Mon, Dec 29, 2014 - Page 15 News List

Japan approves US$29bn stimulus plan

‘DEFLATIONARY MINDSET’:Stimulating consumption is key as the nation with the world’s largest debt saw worse-than-estimated falls in output and retail sales last month

Bloomberg

Shoppers crowd a narrow street in the Ameyoko shopping district in Tokyo yesterday.

Photo: AFP

The Japanese government approved a ¥3.5 trillion (US$29 billion) fiscal stimulus package to boost the economy after April’s sales tax hike caused consumption to slump.

The measures include shopping vouchers, subsidized heating fuel for the poor and low-interest loans for small businesses hurt by rising input costs, and would provide a boost to GDP of 0.7 percent, the government estimates.

The spending is to be paid for with tax revenue and unspent funds and does not require new bond issuance, Japanese Minister of State for Economic Revitalization Akira Amari said yesterday in Tokyo.

Unexpected falls in output and retail sales last month underscore the continued weakness in the Japanese economy.

With little sign of a rebound in domestic demand, getting growth back on a recovery track is a priority for Japanese Prime Minister Shinzo Abe.

“This will support private consumption and boost regional economies, so that the virtuous economic cycle spreads to all corners of the nation,” Abe said in Tokyo after the decision.

About ¥1.7 trillion is to be spent on public works in areas damaged by natural disasters and to improve disaster preparedness, with ¥600 billion for revitalizing regional economies and ¥1.2 trillion to support people and small businesses hurt by the current economic situation, according to documents released by Japan’s Cabinet Office.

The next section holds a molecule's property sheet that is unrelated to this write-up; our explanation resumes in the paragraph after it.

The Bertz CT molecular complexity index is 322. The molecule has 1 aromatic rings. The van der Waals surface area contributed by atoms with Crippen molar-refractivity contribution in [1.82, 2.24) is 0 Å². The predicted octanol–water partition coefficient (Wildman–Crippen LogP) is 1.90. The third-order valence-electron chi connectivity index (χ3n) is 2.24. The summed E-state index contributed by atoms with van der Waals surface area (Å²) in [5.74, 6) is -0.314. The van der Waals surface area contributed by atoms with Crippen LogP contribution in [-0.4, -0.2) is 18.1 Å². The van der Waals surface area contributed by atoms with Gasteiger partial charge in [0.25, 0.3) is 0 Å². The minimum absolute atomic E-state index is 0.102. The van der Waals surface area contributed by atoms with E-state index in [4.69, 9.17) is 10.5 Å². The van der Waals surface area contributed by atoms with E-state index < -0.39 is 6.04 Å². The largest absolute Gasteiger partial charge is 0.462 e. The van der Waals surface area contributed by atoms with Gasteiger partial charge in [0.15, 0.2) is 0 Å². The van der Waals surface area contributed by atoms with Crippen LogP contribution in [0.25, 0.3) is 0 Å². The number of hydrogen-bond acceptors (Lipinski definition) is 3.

The package is part of an extra budget for the fiscal year through March next year which is to be adopted by the Cabinet on Jan. 9, Japanese Deputy Prime Minister and Minister of Finance Taro Aso said in Tokyo yesterday.

The budget then needs to be approved by parliament, which is controlled by the ruling coalition.

Abe last month delayed the planned further hike in sales tax by 18 months after data showed the economy had fallen into recession. GDP shrank an annualized 1.9 percent last quarter, exceeding initial estimates, after a 6.7 percent contraction in the three months from April, when the levy was raised for the first time since 1997.

The postponement fueled concern about the government’s effort to rein in the world’s heaviest debt and prompted Moody’s Investors Service to cut its credit rating on Japan.

“Coupled with the delay of the sales tax hike, the package will be large enough to stimulate consumption,” SMBC Nikko Securities Inc analyst Hidenori Suezawa said before the announcement. “Rising tax revenue will be of some help in reining in debt but the government’s fiscal policies are making it harder to consolidate their finances.”

The Bank of Japan expanded its already unprecedented monetary easing in October, aiming to preempt any risk of a delay in ending Japan’s “deflationary mindset.” A decline in demand following the tax increase and a drop in oil prices put downward pressure on prices, the bank said.

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